Loganatha Perumal Temple

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Loganatha Perumal Temple
Loganatha Perumal Temple is located in Tamil Nadu
Loganatha Perumal Temple
Location in Tamil Nadu
Geography
Coordinates 10°45′26″N 79°45′48″E / 10.75722°N 79.76333°E / 10.75722; 79.76333Coordinates: 10°45′26″N 79°45′48″E / 10.75722°N 79.76333°E / 10.75722; 79.76333
Country India
State Tamil Nadu
District Nagapatnam
Location Thirukannagudi, Sikkal
Culture
Sanctum Loganathar(Vishnu)

Aravindavalli(Lakshmi)

Damodara Narayanan(Vishnu)
Loganayaki(Lakshmi)
Temple tank Sravana
Tower Utpala
Architecture
Architecture Dravidian architecture

Loganatha Perumal Temple is a Hindu temple dedicated to Vishnu located 2 km away from Sikkal, Tamil Nadu, India on the Tiruvarur-Nagapatnam highway.[1] Constructed in the Dravidian style of architecture, the temple is glorified in the Divya Prabandha, the early medieval Tamil canon of the Azhwar saints from the 6th–9th centuries AD. It is one of the 108 Divyadesam dedicated to Vishnu, who is worshiped as Loganatha Perumal and his consort Lakshmi as Loganayagi.

The temple is believed to have been built by the Medieval Cholas of the late 8th century AD, with later contributions from Vijayanagar kings and Madurai Nayaks. A granite wall surrounds the temple, enclosing all its shrines and its bodies of water. The temple has a five-tiered rajagopuram, the temple's gateway tower.

Loganatha temple is believed to have appeared to Brahma, sages Gautama, Uprivasu, Vashista, Bhrighu and Madarar . Six daily rituals and four yearly festivals are held at the temple, of which the Panguni Brahmostavam, celebrated during the Tamil month of Panguni (April–May), is the most prominent. The temple is maintained and administered by the Hindu Religious and Endowment Board of the Government of Tamil Nadu.

Legend

As per Hindu legend, sage Gautama is believed to have worshiped the deity here.[2]

Architecture

The temple[3] has a five-tier rajagopuram and a vast temple complex. The temple tank is right outside the temple. The prime deity, Loganathar has an imposing image is housed in the sanctum. The sanctum is approached from the gateway tower through a flag staff located axial to the entrance and the sanctum. The sanctum is approached through two pillared halls named Mukha Mandapa and Ardha mandapa. The shrine of Loganayagi and other deities are located around the sanctum in the first and second precinct.[4]

Religious Significance

Pancha Kannan Temples
Loganatha Perumal Temple Thirukannangudi
Gajendra Varadha Temple Kabisthalam
Neelamegha Perumal Temple Thirukannapuram
Bhaktavatsala Perumal Temple Thirukannamangai
Ulagalantha Perumal Temple Thirukkovilur

The temple is revered in Nalayira Divya Prabandham, the 7th–9th century Vaishnava canon, by Tirumazhisai Alwar in one hymn. The temple is classified as a Divyadesam, one of the 108 Vishnu temples that are mentioned in the book.[5]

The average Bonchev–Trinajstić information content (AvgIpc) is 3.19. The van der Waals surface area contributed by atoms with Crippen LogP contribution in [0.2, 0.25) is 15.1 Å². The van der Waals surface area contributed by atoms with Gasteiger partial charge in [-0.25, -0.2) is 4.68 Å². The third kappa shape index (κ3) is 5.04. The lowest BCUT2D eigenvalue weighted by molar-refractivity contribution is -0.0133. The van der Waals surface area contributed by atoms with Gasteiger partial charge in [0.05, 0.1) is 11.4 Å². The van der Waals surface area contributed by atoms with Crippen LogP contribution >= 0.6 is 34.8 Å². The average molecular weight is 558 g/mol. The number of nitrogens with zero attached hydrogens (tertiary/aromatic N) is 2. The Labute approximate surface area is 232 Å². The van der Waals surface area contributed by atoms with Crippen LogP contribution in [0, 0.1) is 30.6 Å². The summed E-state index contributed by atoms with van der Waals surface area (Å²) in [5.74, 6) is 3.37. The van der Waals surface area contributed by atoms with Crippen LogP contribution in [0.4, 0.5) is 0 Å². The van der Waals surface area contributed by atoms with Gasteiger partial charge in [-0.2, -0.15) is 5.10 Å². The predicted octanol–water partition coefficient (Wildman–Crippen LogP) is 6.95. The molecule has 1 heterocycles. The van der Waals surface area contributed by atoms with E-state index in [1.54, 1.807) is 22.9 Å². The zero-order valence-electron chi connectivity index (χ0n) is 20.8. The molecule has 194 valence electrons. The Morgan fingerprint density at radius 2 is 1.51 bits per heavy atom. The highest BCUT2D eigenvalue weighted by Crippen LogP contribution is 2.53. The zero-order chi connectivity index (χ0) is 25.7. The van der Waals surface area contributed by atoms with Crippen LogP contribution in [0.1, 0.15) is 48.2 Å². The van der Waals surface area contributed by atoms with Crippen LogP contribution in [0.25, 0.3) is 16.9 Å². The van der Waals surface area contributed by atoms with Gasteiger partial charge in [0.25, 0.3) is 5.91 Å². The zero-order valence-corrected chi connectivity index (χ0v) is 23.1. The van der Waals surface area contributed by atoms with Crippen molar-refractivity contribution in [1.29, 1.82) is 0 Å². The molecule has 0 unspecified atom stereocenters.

This temple is one of the Panchakanna (Krishnaranya) Kshetrams. Kannan refers to Krishna, the avatar of Vishnu, while pancha means five and Kshetrams refers to holy places. Four of the five temples are situated in Chola Nadu, in modern times, in the region surrounding Kumbakonam and Nagapattinam and one of them in Nadu Nadu. There are five similar temples located in North India, called Pancha-dvarakas. Krishna is not the presiding deity in any of the temples. The processional deity, Krishna, led to the derivation of the names of these places.[6]

Festivals and religious practices

The temple priests perform the pooja (rituals) during festivals and on a daily basis. As at other Vishnu temples of Tamil Nadu, the priests belong to the Vaishnavaite community, a Brahmin sub-caste. The temple rituals are performed four times a day: Kalasanthi at 8:00 a.m., Uchikalam at 12:00 p.m., Sayarakshai at 6:00 p.m., and Ardha Jamam at 8:00 p.m. Each ritual has three steps: alangaram (decoration), neivethanam (food offering) and deepa aradanai (waving of lamps) for both Loganatha Perumal and Loganayagi. During the last step of worship, nagaswaram (pipe instrument) and tavil (percussion instrument) are played, religious instructions in the Vedas (sacred text) are recited by priests, and worshippers prostrate themselves in front of the temple mast. There are weekly, monthly and fortnightly rituals performed in the temple. Thiruneerani Vizha is a festival when the festival idol is smeared with ash, which is usually done only for Shiva.[5][7]

References

  1. ^ 108 Vaishnavite Divya Desams: Divya desams in Pandya Nadu . M. S. Ramesh, Tirumalai-Tirupati Devasthanam.
  2. ^ Ayyar, P. V. Jagadisa (1982). South Indian Shrines: Illustrated. New Delhi: Asian Educational Services. p. 535. ISBN 9788120601512.
  3. ^ Tourist Guide to Tamil Nadu. Sura books.
  4. ^ M., Balaganessin (21 July 2016). "Temple renovation under way". Nagapattinam: The Hindu. Retrieved 13 August 2017.
  5. ^ a b "Sri Loganatha Perumal Temple". Dinamalar. Retrieved 2013-09-09.
  6. ^ T., Padmaja (2002). Temples of Kr̥ṣṇa in South India: history, art, and traditions in Tamil Nadu. New Delhi: Shakti Malik. pp. 93–94. ISBN 81-7017-398-1.
  7. ^ R., Dr. Vijayalakshmy (2001). An introduction to religion and Philosophy - Tévarám and Tivviyappirapantam (1st ed.). Chennai: International Institute of Tamil Studies. pp. 459–61.

External links

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